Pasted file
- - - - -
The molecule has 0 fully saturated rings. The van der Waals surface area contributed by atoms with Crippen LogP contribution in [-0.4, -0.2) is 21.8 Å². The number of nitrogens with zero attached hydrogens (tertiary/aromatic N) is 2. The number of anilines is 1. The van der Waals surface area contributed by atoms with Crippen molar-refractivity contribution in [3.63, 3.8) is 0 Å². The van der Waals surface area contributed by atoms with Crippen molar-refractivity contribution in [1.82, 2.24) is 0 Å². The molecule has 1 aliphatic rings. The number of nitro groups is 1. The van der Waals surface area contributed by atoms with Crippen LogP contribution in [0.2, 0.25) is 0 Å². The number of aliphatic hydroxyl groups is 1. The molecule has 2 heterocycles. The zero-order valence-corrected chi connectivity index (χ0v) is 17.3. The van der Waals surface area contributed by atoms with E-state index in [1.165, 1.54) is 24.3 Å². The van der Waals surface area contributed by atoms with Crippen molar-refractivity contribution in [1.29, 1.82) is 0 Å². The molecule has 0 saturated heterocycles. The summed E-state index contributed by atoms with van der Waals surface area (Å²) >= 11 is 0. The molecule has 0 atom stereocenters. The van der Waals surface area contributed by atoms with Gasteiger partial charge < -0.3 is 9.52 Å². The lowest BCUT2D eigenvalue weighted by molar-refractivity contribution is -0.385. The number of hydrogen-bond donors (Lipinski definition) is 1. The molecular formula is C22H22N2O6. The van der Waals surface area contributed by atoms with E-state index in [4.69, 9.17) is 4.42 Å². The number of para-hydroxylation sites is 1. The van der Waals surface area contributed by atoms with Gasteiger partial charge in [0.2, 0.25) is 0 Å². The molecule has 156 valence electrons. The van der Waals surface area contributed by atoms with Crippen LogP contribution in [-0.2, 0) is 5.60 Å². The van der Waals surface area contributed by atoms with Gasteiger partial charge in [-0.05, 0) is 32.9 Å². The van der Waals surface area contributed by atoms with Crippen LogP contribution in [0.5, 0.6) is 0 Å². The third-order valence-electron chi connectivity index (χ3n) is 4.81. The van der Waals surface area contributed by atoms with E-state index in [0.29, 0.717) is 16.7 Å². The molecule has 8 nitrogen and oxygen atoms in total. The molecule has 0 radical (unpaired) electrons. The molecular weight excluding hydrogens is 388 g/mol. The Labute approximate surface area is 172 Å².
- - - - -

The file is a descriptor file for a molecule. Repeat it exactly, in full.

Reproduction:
The molecule has 0 fully saturated rings. The van der Waals surface area contributed by atoms with Crippen LogP contribution in [-0.4, -0.2) is 21.8 Å². The number of nitrogens with zero attached hydrogens (tertiary/aromatic N) is 2. The number of anilines is 1. The van der Waals surface area contributed by atoms with Crippen molar-refractivity contribution in [3.63, 3.8) is 0 Å². The van der Waals surface area contributed by atoms with Crippen molar-refractivity contribution in [1.82, 2.24) is 0 Å². The molecule has 1 aliphatic rings. The number of nitro groups is 1. The van der Waals surface area contributed by atoms with Crippen LogP contribution in [0.2, 0.25) is 0 Å². The number of aliphatic hydroxyl groups is 1. The molecule has 2 heterocycles. The zero-order valence-corrected chi connectivity index (χ0v) is 17.3. The van der Waals surface area contributed by atoms with E-state index in [1.165, 1.54) is 24.3 Å². The van der Waals surface area contributed by atoms with Crippen molar-refractivity contribution in [1.29, 1.82) is 0 Å². The molecule has 0 saturated heterocycles. The summed E-state index contributed by atoms with van der Waals surface area (Å²) >= 11 is 0. The molecule has 0 atom stereocenters. The van der Waals surface area contributed by atoms with Gasteiger partial charge < -0.3 is 9.52 Å². The lowest BCUT2D eigenvalue weighted by molar-refractivity contribution is -0.385. The number of hydrogen-bond donors (Lipinski definition) is 1. The molecular formula is C22H22N2O6. The van der Waals surface area contributed by atoms with E-state index in [4.69, 9.17) is 4.42 Å². The number of para-hydroxylation sites is 1. The van der Waals surface area contributed by atoms with Gasteiger partial charge in [0.2, 0.25) is 0 Å². The molecule has 156 valence electrons. The van der Waals surface area contributed by atoms with Crippen LogP contribution in [-0.2, 0) is 5.60 Å². The van der Waals surface area contributed by atoms with Gasteiger partial charge in [-0.05, 0) is 32.9 Å². The van der Waals surface area contributed by atoms with Crippen LogP contribution in [0.5, 0.6) is 0 Å². The third-order valence-electron chi connectivity index (χ3n) is 4.81. The van der Waals surface area contributed by atoms with E-state index in [0.29, 0.717) is 16.7 Å². The molecule has 8 nitrogen and oxygen atoms in total. The molecule has 0 radical (unpaired) electrons. The molecular weight excluding hydrogens is 388 g/mol. The Labute approximate surface area is 172 Å².